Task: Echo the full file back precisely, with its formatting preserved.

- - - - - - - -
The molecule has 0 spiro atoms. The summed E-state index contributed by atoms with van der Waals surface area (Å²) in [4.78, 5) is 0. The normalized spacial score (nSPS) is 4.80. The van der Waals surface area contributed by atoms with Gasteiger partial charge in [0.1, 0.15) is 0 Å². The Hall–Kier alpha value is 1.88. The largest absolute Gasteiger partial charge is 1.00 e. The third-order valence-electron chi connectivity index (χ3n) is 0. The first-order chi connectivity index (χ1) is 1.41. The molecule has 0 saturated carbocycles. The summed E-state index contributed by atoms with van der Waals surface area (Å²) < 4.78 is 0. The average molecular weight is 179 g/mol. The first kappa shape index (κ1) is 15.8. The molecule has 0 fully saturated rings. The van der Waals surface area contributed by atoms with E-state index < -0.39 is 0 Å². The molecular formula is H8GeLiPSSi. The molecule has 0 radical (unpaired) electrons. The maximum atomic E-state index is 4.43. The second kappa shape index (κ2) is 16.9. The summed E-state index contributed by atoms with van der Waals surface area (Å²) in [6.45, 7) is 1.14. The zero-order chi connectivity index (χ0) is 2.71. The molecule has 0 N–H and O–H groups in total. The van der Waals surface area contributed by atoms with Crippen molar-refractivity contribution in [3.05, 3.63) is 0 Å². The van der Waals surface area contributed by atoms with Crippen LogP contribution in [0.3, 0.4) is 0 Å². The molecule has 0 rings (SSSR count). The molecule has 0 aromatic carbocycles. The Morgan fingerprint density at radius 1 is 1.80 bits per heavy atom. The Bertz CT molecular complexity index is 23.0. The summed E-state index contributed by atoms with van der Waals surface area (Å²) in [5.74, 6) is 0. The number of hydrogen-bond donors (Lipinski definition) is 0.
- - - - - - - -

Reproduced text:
The molecule has 0 spiro atoms. The summed E-state index contributed by atoms with van der Waals surface area (Å²) in [4.78, 5) is 0. The normalized spacial score (nSPS) is 4.80. The van der Waals surface area contributed by atoms with Gasteiger partial charge in [0.1, 0.15) is 0 Å². The Hall–Kier alpha value is 1.88. The largest absolute Gasteiger partial charge is 1.00 e. The third-order valence-electron chi connectivity index (χ3n) is 0. The first-order chi connectivity index (χ1) is 1.41. The molecule has 0 saturated carbocycles. The summed E-state index contributed by atoms with van der Waals surface area (Å²) < 4.78 is 0. The average molecular weight is 179 g/mol. The first kappa shape index (κ1) is 15.8. The molecule has 0 fully saturated rings. The van der Waals surface area contributed by atoms with E-state index < -0.39 is 0 Å². The molecular formula is H8GeLiPSSi. The molecule has 0 radical (unpaired) electrons. The maximum atomic E-state index is 4.43. The second kappa shape index (κ2) is 16.9. The summed E-state index contributed by atoms with van der Waals surface area (Å²) in [6.45, 7) is 1.14. The zero-order chi connectivity index (χ0) is 2.71. The molecule has 0 N–H and O–H groups in total. The van der Waals surface area contributed by atoms with Crippen molar-refractivity contribution in [3.05, 3.63) is 0 Å². The van der Waals surface area contributed by atoms with Crippen LogP contribution in [0.3, 0.4) is 0 Å². The molecule has 0 rings (SSSR count). The molecule has 0 aromatic carbocycles. The Morgan fingerprint density at radius 1 is 1.80 bits per heavy atom. The Bertz CT molecular complexity index is 23.0. The summed E-state index contributed by atoms with van der Waals surface area (Å²) in [5.74, 6) is 0. The number of hydrogen-bond donors (Lipinski definition) is 0.